I have now ventured a bit into the Massive Open Online Course (MOOC) world on Duolingo, Udacity, Coursera, and Code Academy and have a few opinions. Spanish of Duolingo was great. CS 101 on Udacity, which I'm taking mostly to learn Python, is also really excellent. It's very early, but I'm a bit less impressed with Caltech's Galaxies and Cosmology on Coursera.
Interactivity is the key to success, I think. Watching a lecturer is about as uninspiring on video as in a classroom. I call it close because the modest suspense of waiting for the live action prof to trip over his eraser is balanced by one's ability to stop the video to get another beer.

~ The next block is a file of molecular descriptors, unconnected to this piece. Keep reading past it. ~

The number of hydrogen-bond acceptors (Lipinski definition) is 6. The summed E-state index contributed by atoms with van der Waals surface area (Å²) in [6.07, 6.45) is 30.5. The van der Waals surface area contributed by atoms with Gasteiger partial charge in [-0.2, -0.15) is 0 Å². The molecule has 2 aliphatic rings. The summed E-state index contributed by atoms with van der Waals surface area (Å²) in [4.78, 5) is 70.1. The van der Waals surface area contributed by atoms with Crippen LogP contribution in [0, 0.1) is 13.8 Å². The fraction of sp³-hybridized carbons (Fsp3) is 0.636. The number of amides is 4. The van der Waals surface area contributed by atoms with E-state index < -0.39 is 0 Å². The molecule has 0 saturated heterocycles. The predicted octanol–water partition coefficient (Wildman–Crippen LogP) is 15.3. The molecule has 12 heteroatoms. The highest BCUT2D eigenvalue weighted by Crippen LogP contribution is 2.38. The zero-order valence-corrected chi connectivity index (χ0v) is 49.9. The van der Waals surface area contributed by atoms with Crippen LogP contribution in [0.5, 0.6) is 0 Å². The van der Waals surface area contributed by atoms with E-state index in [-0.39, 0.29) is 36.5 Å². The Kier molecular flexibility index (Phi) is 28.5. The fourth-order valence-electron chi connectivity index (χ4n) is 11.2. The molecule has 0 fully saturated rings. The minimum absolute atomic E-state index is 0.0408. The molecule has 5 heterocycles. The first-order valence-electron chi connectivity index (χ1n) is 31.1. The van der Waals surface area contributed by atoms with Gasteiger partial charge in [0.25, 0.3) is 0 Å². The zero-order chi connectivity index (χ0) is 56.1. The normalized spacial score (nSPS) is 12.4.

Hemingway, or somebody, said that if you bring a gun onstage in the first act, you need to shoot somebody with it in the second. I feel the same way about equations in physics classes. You can do that with language - translate this - or computer stuff - code that - and you need an interface to do the same with equations. Caltech's G&C course desperately needs a live interface explore the equations introduced, and some excellent graphics. The technology is there with Mathematica or Maple, but somebody needs to bite the bullet to do the dirty work of developing a real course.